What Does Cersei's Pregnancy Mean For Jaime On 'Game Of Thrones'? The Kingslayer Might Not Become A Queenslayer After All

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The writers of Game of Thrones love to drop unexpected plot twists on fans, and last Sunday's episode "Eastwatch" was no exception. From Drogon recognizing Jon as the Targaryen that he is to Sam straight up ignoring Gilly's important revelation, it felt like the writers were just dropping truth bomb after truth bomb. But perhaps one of the most significant facts revealed during the episode was that Cersei is pregnant with Jaime's child. Not only will this impact the trajectory of the Lannister plot line, but it might debunk one of the most popular fan theories regarding the Kingslayer.

Long ago, Jaime served on the Kingsgaurd to Aerys Targaryen, the Mad King. During the sack on King's Landing, led by Jaime's dad Tywin Lannister, Jaime stabbed the Mad King in the back, tired of standing by while the king committed heinous atrocities against his people. It's this act that earned him the nickname "Kingslayer," and the general ire and distrust of most people in Westeros.

Why does this matter? Because there is a popular fan theory that, much like Jaime was motivated by his morality to kill the Mad King, Jaime will be the one to kill Cersei. There are quite a few reasons why this idea makes a whole lot of sense. First of all, there's the issue of that pesky prophecy that keeps following Cersei around like Tommen following Margaery's every command (too soon?). Maggy the Frog told Cersei a ton of frightening stuff when she was a girl, a lot of which has since come true, like the fact that Cersei would have three children, all of whom would die (R.I.P. Myrcella and Tommen, not so much Joffrey). But perhaps the most important part of the prophecy was featured in the books, but not in the show. Maggy told Cersei that she would be killed by "valonqar," which means "little brother" in High Valyrian. This could mean Tyrion. But, since Jaime was technically born a few minutes after Cersei, it could also mean her twin/lover will kill her.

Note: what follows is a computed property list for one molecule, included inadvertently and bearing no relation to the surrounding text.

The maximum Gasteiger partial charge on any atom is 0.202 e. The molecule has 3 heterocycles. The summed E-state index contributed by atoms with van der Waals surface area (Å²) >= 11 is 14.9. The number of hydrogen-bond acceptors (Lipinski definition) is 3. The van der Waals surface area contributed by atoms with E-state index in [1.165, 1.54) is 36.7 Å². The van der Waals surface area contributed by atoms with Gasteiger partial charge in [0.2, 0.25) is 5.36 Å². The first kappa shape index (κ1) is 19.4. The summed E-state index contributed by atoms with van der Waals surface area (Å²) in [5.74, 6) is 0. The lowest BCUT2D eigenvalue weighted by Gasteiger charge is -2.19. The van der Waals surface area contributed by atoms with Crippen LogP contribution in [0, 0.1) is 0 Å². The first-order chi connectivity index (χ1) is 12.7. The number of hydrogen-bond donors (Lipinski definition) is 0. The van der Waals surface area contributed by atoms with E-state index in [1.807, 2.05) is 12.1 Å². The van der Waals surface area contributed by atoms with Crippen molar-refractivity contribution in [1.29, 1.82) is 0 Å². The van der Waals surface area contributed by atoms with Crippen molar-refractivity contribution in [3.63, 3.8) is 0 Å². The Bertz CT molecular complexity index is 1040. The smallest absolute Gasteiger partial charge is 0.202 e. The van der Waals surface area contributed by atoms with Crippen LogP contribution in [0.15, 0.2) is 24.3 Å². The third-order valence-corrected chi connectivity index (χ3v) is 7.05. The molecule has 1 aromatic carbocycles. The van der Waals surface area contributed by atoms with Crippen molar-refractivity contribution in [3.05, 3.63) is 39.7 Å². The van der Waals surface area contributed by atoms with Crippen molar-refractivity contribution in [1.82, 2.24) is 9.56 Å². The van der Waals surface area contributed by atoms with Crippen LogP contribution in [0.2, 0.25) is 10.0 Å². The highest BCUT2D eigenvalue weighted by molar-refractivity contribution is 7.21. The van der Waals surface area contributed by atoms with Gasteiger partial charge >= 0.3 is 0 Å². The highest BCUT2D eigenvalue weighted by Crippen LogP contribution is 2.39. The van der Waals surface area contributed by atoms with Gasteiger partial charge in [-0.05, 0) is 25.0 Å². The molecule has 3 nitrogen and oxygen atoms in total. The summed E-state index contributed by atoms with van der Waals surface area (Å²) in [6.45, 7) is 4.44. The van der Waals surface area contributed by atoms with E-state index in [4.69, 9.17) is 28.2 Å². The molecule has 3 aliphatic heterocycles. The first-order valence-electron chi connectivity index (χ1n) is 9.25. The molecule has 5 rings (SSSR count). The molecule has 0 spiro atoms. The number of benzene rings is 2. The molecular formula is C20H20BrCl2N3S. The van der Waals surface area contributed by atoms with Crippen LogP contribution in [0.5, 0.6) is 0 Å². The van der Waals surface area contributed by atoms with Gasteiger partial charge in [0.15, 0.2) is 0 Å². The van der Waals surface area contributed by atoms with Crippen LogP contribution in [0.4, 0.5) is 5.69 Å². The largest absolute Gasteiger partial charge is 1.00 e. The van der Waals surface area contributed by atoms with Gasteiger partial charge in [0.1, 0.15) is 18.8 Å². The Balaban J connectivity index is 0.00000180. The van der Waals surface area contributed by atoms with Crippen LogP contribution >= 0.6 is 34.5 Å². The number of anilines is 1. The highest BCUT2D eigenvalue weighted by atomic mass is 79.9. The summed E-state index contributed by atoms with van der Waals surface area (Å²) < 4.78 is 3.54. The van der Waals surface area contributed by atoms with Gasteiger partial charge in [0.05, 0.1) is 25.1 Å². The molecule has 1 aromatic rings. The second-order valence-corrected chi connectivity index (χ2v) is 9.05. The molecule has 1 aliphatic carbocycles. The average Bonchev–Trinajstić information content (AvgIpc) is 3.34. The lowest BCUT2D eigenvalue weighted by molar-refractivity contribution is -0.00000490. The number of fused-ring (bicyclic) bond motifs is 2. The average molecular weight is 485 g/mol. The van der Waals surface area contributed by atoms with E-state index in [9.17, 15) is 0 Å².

Helen Sloan/ HBO

Then there's the fact that deep down, Jaime wants to be a nice guy, but is motivated by his love for Cersei to do evil things (like push Bran off a tower, etc). Even though he would do just about anything for his sister, his decision to kill the Mad King reveals that Jaime doesn't really want to see the annihilation of the people of the realm. And if Cersei keeps down the malicious path she's going, it's easy to see how Jaime's hand could be forced, and he would kill his sister in order to prevent more death and chaos.

But now that Cersei has announced that she's pregnant, it seems unlikely that any of this will actually come to pass. Jaime is way too nice of a guy to kill a woman pregnant with his child, even if that woman is bent on destroying the realm. In fact, that might have been the queen's motivation all along. Many fans think Cersei is lying about her pregnancy in order to prevent Jaime from potentially turning against her. After all, the shocking reveal was followed by a dire warning from Cersei, who urged her brother to never betray her again, as he had by taking a meeting with Tyrion without telling her. What better way to make sure Jaime follows orders than by pretending to be carrying his child?

That's not to say there's no chance that Jaime is still the one to eliminate Cersei in the end. After all, it would be a fittingly cyclical end to the redemptive plot line we've been following with the Kingslayer from the beginning. Like Tyrion, he's had a tendency in the past to put aside familial alliances in order to do what is right. And, since it's likely that Cersei isn't actually pregnant, or will lose the baby (only three kids in the prophecy, remember?) that frees up Jaime to make the ultimate sacrifice for the good of the realm.  

The Kingslayer could still become a Queenslayer — it's just become way more unlikely.